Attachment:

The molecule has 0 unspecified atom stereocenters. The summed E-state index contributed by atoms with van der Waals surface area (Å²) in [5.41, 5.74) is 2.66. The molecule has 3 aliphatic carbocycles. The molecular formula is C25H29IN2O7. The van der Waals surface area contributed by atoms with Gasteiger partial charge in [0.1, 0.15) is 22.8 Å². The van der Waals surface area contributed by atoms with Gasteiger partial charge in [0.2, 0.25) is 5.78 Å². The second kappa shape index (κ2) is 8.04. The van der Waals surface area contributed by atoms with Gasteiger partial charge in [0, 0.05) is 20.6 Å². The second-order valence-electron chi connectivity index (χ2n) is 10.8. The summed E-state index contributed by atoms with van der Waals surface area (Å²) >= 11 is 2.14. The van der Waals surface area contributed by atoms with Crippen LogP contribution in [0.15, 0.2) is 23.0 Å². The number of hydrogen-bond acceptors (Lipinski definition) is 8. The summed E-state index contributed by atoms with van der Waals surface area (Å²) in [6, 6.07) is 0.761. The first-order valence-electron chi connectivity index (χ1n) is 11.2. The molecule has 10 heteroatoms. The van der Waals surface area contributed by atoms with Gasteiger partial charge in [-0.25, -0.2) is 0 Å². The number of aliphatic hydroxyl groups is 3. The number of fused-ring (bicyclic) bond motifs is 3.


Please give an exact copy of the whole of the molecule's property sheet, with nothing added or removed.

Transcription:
The molecule has 0 unspecified atom stereocenters. The summed E-state index contributed by atoms with van der Waals surface area (Å²) in [5.41, 5.74) is 2.66. The molecule has 3 aliphatic carbocycles. The molecular formula is C25H29IN2O7. The van der Waals surface area contributed by atoms with Gasteiger partial charge in [0.1, 0.15) is 22.8 Å². The van der Waals surface area contributed by atoms with Gasteiger partial charge in [0.2, 0.25) is 5.78 Å². The second kappa shape index (κ2) is 8.04. The van der Waals surface area contributed by atoms with Gasteiger partial charge in [0, 0.05) is 20.6 Å². The second-order valence-electron chi connectivity index (χ2n) is 10.8. The summed E-state index contributed by atoms with van der Waals surface area (Å²) >= 11 is 2.14. The van der Waals surface area contributed by atoms with Crippen LogP contribution in [0.15, 0.2) is 23.0 Å². The number of hydrogen-bond acceptors (Lipinski definition) is 8. The summed E-state index contributed by atoms with van der Waals surface area (Å²) in [6, 6.07) is 0.761. The first-order valence-electron chi connectivity index (χ1n) is 11.2. The molecule has 10 heteroatoms. The van der Waals surface area contributed by atoms with Gasteiger partial charge in [-0.25, -0.2) is 0 Å². The number of aliphatic hydroxyl groups is 3. The number of fused-ring (bicyclic) bond motifs is 3.